No, I agree and we got a wrap here. One thing I want to reference back to is Mike Most recent guests. It's really falls in here and something I used to tell myself. I was an accident. I used to tell people and asked me about my parents. I was an accident.

Byron: 41:06

Yeah, I was a mistake.

Josh: 41:07

Yeah, I just say that Mike did have that quote. There's no such thing as an accidental kids, i'm sorry. No such thing as accidental kids, just accidental parents. Yeah, so, on that note, with the discussion we've had, we had two accidental parents trying to figure out a way to handle this wonderful gift of a child, and That's often how this wraps up right. So again We'll jump to Byron because he has the perfect tagline to wrap this up with well, you've been listening to the father factor.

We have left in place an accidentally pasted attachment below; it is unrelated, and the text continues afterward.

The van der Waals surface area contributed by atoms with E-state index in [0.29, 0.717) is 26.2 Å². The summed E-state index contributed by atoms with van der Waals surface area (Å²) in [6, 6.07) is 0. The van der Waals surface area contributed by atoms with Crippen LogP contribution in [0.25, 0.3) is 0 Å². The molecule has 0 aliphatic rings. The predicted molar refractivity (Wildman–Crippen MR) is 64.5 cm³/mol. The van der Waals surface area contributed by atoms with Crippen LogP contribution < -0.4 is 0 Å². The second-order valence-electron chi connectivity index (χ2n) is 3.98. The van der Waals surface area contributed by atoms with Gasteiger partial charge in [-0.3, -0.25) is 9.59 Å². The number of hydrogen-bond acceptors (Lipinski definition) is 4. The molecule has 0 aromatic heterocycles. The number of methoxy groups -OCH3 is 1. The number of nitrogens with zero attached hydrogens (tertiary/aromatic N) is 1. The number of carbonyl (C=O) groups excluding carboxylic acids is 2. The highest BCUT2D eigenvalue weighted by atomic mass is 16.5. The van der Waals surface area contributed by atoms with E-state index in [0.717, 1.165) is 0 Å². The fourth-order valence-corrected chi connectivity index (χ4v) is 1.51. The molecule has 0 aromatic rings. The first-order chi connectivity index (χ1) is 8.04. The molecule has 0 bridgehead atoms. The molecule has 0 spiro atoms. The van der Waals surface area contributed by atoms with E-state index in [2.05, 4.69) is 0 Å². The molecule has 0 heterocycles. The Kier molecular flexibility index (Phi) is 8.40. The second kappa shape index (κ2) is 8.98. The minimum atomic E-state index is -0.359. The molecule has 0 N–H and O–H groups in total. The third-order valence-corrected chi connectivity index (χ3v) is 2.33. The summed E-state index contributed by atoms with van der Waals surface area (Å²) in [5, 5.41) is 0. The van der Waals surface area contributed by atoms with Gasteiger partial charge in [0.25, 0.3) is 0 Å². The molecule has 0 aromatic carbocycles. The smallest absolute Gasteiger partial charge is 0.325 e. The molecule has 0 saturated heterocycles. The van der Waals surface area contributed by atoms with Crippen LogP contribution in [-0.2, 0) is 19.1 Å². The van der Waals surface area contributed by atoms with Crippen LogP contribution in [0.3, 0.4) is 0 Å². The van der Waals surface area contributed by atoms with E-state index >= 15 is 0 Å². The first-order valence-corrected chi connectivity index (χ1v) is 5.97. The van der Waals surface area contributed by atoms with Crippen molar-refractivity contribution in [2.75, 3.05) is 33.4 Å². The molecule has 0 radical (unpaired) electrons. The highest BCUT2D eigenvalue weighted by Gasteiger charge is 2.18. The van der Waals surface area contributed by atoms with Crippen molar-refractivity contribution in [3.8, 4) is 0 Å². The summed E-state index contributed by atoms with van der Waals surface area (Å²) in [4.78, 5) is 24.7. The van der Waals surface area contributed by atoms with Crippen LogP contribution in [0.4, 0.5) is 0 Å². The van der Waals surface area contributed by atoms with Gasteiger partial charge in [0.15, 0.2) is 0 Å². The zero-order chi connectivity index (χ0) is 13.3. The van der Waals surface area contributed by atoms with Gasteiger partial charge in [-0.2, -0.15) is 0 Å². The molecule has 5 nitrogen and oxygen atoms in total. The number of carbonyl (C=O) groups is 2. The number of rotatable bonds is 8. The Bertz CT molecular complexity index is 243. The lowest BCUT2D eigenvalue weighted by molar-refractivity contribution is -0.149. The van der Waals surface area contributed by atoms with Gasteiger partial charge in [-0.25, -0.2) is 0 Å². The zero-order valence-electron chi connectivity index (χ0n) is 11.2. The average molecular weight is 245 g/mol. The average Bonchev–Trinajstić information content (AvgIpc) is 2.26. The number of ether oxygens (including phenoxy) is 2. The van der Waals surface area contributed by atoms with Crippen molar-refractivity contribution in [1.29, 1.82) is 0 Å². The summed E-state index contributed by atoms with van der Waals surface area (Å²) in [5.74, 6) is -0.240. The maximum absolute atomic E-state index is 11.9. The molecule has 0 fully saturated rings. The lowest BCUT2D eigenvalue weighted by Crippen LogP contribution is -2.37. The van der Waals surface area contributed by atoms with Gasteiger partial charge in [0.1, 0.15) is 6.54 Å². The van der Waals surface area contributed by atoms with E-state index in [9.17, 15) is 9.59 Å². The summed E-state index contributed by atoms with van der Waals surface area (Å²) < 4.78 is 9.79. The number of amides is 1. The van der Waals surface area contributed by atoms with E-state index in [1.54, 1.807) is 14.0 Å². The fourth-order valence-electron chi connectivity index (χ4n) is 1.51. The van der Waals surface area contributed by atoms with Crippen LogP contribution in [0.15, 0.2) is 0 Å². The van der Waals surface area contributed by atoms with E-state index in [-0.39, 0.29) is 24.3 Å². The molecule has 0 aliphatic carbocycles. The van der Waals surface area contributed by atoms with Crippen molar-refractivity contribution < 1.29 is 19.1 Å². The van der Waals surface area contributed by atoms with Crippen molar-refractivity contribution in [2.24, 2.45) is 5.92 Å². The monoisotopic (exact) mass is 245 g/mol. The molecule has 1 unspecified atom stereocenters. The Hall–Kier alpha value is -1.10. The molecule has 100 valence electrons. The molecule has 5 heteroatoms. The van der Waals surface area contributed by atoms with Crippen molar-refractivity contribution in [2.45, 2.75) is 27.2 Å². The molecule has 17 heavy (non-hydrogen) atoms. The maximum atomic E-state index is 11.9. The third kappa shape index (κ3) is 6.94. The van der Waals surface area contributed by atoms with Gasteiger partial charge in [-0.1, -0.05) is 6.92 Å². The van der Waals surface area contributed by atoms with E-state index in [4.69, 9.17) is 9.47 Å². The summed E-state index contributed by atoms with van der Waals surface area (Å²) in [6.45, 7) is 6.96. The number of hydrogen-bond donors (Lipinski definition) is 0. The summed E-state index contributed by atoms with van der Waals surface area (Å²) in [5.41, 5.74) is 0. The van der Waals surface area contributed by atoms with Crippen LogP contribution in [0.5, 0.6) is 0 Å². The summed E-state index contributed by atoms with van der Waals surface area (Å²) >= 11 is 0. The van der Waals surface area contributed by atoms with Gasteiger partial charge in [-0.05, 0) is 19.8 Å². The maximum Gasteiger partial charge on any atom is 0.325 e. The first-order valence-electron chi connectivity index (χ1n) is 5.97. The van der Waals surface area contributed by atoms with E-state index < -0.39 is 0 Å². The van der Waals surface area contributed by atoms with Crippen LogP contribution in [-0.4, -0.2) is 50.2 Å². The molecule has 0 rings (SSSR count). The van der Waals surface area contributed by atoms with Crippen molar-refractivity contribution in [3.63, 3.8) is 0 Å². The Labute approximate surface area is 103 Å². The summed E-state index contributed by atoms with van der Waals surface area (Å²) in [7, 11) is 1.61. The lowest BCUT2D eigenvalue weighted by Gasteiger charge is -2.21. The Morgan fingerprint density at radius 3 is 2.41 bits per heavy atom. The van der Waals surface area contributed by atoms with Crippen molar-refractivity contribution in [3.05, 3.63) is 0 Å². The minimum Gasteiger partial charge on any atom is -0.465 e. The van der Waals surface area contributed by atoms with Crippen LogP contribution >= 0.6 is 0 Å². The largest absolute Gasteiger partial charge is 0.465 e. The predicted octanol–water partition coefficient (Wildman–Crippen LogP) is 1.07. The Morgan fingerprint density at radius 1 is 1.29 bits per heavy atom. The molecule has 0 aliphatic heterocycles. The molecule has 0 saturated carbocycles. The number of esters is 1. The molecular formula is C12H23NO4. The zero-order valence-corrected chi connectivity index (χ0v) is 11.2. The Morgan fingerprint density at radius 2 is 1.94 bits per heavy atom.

Byron: 41:40

My name is Byron Rickson. I'm your host. My co-host is Josh Wombrock. Writing shotgun is my son, brandon Rick's. I hope you enjoyed today show The father factor. Why? because fathers count. Remember, dads. All your children are equally yours. Until next time, hey, thank you. This is Byron the father factor podcast. Thank you for listening. If you'd like what you've heard, subscribe and share and tell us your thoughts. We'd like to hear from you. Perhaps you can be on our show until the fathers out there Remember all your children are equally yours.